Reading Roundup: This Week's Top Literary Events

Reading Roundup: This Week's Top Literary Events


Each week, we offer a roundup of the best literary events in the city. All events are free and open to the public, unless otherwise noted. Want to submit an upcoming event for consideration? Go here.

The Litquake festival also kicks off this week, beginning on Friday. We'll have picks for Litquake events in a separate post later this week. 

Jhumpa Lahiri (The Lowland)

Friday, October 11, 7:30 pm, at the Nourse Theater (275 Hayes St.)

Lahiri (The Namesake, Unaccustomed Earth) has earned enormous praise for her intelligent, sensitive stories and novels, which often focus on Indian exiles in the U.S. or children of Indian immigrants. Her new book examines a pair of brothers born 18 months apart in a Calcutta suburb, whose dreams take them on different paths: one to work as a scientist in the U.S., and the other to become a political freedom fighter. When tragedy befalls the brother remaining in India, his transplant brother must return home to pick up the pieces. Lahiri appears as part of City Arts & Lectures; tickets are $27.

Debora L. Spar (Wonder Women: Sex, Power, and the Quest For Perfection)

Wednesday, October 9, 7:30 pm, at The Bay School (35 Keyes Ave.)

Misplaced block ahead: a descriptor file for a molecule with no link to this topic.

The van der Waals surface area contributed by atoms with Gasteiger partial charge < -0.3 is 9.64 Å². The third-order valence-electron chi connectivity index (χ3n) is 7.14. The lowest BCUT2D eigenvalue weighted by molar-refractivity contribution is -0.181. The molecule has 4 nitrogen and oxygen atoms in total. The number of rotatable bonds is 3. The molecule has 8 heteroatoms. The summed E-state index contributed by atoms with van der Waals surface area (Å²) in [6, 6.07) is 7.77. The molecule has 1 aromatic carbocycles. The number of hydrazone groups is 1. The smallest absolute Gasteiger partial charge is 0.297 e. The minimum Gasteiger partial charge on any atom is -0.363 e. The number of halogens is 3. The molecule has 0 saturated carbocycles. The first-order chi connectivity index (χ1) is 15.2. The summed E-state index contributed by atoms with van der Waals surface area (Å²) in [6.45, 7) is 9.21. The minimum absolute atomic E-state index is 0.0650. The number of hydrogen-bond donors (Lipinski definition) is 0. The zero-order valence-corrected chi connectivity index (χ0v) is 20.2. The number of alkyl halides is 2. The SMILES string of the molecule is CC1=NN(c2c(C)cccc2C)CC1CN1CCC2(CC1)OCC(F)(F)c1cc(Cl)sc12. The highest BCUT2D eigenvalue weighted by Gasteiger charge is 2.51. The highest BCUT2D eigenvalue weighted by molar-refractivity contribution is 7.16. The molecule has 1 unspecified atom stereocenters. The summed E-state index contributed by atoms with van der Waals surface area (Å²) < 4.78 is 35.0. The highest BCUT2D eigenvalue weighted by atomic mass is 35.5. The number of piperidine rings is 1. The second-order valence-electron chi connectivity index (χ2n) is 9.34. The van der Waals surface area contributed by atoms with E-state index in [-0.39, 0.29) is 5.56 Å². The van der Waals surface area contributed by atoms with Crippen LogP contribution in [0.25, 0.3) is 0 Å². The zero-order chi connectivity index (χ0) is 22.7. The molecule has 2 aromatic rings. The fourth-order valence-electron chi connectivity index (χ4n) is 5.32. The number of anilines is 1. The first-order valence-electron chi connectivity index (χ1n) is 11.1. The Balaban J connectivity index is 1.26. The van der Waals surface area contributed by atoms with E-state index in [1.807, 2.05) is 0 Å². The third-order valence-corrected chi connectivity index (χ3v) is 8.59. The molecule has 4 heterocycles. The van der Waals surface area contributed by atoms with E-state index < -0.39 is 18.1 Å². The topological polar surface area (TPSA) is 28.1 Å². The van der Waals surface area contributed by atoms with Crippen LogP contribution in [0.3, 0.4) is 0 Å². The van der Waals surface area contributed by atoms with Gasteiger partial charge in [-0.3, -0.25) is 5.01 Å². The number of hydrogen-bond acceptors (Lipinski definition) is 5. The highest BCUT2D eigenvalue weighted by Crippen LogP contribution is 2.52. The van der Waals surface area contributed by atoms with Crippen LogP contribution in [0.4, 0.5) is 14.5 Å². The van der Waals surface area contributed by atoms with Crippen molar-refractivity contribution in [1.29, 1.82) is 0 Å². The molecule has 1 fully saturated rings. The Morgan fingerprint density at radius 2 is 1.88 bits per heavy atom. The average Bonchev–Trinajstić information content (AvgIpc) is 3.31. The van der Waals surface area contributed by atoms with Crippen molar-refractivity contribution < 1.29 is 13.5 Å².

Spar, the president of Barnard College, takes stock of how women's rights have progressed in the U.S., fifty years after the publication of The Feminine Mystique. Her research found that women struggled to attain power, but ended up getting sidetracked in a quest for personal perfection. She argues that women are doing this damage, in large part, to themselves, and need to collectively abandon the "individualized quest" of being thin, fashionable, do-it-all employees and parents in favor of a more collective movement.  

Davy Rothbart (My Heart Is an Idiot)

Thursday, October 10, 8 pm, at the JCCSF (3200 California St.)

Rothbart, the editor of Found magazine, published to-do lists, love letters, and doodles found on the street-- and developed a coterie of interested admirers in the process. In his memoir, he tells the wry, funny stories of his romantic misadventures and unrequited loves, and the often insane situations he gets himself into in the hopes of impressing them, from seeking revenge on a scammer to rallying strangers to create the best Valentine's Day ever. Tickets are $10; a pre-show happy hour with Rothbart kicks off at 7 pm. 

Daniel Patterson (Coi: Stories and Recipes)

Wednesday, October 9, 6:30-8:30 pm, at Omnivore Books (3885a Cesar Chavez St.)

Patterson, the local food impresario who owns three Bay Area restaurants and is about to open a fourth, is the first American chef to get the cookbook treatment from art publisher Phaidon, which has made a name for working with only renowned international chefs. Patterson's book isn't a traditional cookbook so much as an inspiration book, focused less on recipes than on telling the stories behind his complex, seasonally driven dishes (and behind the titular restaurant, which has earned international acclaim despite its quirky location near the North Beach strip club circuit). Smith-Madrone Vineyards will provide wine at the event. 

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